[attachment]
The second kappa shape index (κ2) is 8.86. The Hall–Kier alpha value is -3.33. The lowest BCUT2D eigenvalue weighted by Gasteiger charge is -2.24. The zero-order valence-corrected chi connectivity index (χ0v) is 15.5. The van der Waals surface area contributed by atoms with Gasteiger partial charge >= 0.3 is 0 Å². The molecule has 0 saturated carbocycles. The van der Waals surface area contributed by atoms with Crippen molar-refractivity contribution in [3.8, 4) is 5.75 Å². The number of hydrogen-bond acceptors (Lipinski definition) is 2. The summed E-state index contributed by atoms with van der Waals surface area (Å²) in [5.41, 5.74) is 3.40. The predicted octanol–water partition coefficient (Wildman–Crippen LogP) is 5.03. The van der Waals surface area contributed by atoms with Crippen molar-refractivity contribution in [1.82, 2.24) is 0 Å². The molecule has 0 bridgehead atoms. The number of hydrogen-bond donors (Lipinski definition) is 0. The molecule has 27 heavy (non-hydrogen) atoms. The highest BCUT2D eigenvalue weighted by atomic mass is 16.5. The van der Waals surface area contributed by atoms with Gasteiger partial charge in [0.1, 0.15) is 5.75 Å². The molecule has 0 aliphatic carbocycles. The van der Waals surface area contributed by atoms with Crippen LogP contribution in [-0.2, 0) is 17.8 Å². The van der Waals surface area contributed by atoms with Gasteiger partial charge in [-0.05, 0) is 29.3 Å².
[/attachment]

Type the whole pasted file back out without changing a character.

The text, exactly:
The second kappa shape index (κ2) is 8.86. The Hall–Kier alpha value is -3.33. The lowest BCUT2D eigenvalue weighted by Gasteiger charge is -2.24. The zero-order valence-corrected chi connectivity index (χ0v) is 15.5. The van der Waals surface area contributed by atoms with Gasteiger partial charge >= 0.3 is 0 Å². The molecule has 0 saturated carbocycles. The van der Waals surface area contributed by atoms with Crippen molar-refractivity contribution in [3.8, 4) is 5.75 Å². The number of hydrogen-bond acceptors (Lipinski definition) is 2. The summed E-state index contributed by atoms with van der Waals surface area (Å²) in [5.41, 5.74) is 3.40. The predicted octanol–water partition coefficient (Wildman–Crippen LogP) is 5.03. The van der Waals surface area contributed by atoms with Crippen molar-refractivity contribution in [1.82, 2.24) is 0 Å². The molecule has 0 bridgehead atoms. The number of hydrogen-bond donors (Lipinski definition) is 0. The molecule has 27 heavy (non-hydrogen) atoms. The highest BCUT2D eigenvalue weighted by atomic mass is 16.5. The van der Waals surface area contributed by atoms with Gasteiger partial charge in [0.1, 0.15) is 5.75 Å². The molecule has 0 aliphatic carbocycles. The van der Waals surface area contributed by atoms with Crippen LogP contribution in [-0.2, 0) is 17.8 Å². The van der Waals surface area contributed by atoms with Gasteiger partial charge in [-0.05, 0) is 29.3 Å².